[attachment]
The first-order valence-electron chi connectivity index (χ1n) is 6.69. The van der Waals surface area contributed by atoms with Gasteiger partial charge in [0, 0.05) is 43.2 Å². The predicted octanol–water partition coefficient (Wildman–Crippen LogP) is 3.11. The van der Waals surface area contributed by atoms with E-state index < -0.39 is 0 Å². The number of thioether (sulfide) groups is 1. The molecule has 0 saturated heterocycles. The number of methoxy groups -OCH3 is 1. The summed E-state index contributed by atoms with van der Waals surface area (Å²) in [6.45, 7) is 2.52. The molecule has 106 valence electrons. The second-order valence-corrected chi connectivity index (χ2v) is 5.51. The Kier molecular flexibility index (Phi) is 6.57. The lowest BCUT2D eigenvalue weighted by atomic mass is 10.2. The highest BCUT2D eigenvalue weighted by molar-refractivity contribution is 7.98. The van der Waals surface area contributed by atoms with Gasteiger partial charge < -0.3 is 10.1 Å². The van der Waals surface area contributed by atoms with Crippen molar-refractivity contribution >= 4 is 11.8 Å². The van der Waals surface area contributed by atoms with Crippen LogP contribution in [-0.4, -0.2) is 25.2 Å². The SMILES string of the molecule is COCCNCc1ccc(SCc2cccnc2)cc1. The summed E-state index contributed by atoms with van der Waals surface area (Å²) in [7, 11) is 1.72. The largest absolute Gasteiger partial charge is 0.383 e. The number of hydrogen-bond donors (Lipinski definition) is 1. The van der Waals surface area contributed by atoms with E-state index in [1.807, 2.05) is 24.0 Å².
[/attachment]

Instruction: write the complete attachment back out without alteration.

The first-order valence-electron chi connectivity index (χ1n) is 6.69. The van der Waals surface area contributed by atoms with Gasteiger partial charge in [0, 0.05) is 43.2 Å². The predicted octanol–water partition coefficient (Wildman–Crippen LogP) is 3.11. The van der Waals surface area contributed by atoms with E-state index < -0.39 is 0 Å². The number of thioether (sulfide) groups is 1. The molecule has 0 saturated heterocycles. The number of methoxy groups -OCH3 is 1. The summed E-state index contributed by atoms with van der Waals surface area (Å²) in [6.45, 7) is 2.52. The molecule has 106 valence electrons. The second-order valence-corrected chi connectivity index (χ2v) is 5.51. The Kier molecular flexibility index (Phi) is 6.57. The lowest BCUT2D eigenvalue weighted by atomic mass is 10.2. The highest BCUT2D eigenvalue weighted by molar-refractivity contribution is 7.98. The van der Waals surface area contributed by atoms with Gasteiger partial charge < -0.3 is 10.1 Å². The van der Waals surface area contributed by atoms with Crippen molar-refractivity contribution >= 4 is 11.8 Å². The van der Waals surface area contributed by atoms with Crippen LogP contribution in [-0.4, -0.2) is 25.2 Å². The SMILES string of the molecule is COCCNCc1ccc(SCc2cccnc2)cc1. The summed E-state index contributed by atoms with van der Waals surface area (Å²) in [7, 11) is 1.72. The largest absolute Gasteiger partial charge is 0.383 e. The number of hydrogen-bond donors (Lipinski definition) is 1. The van der Waals surface area contributed by atoms with E-state index in [1.807, 2.05) is 24.0 Å².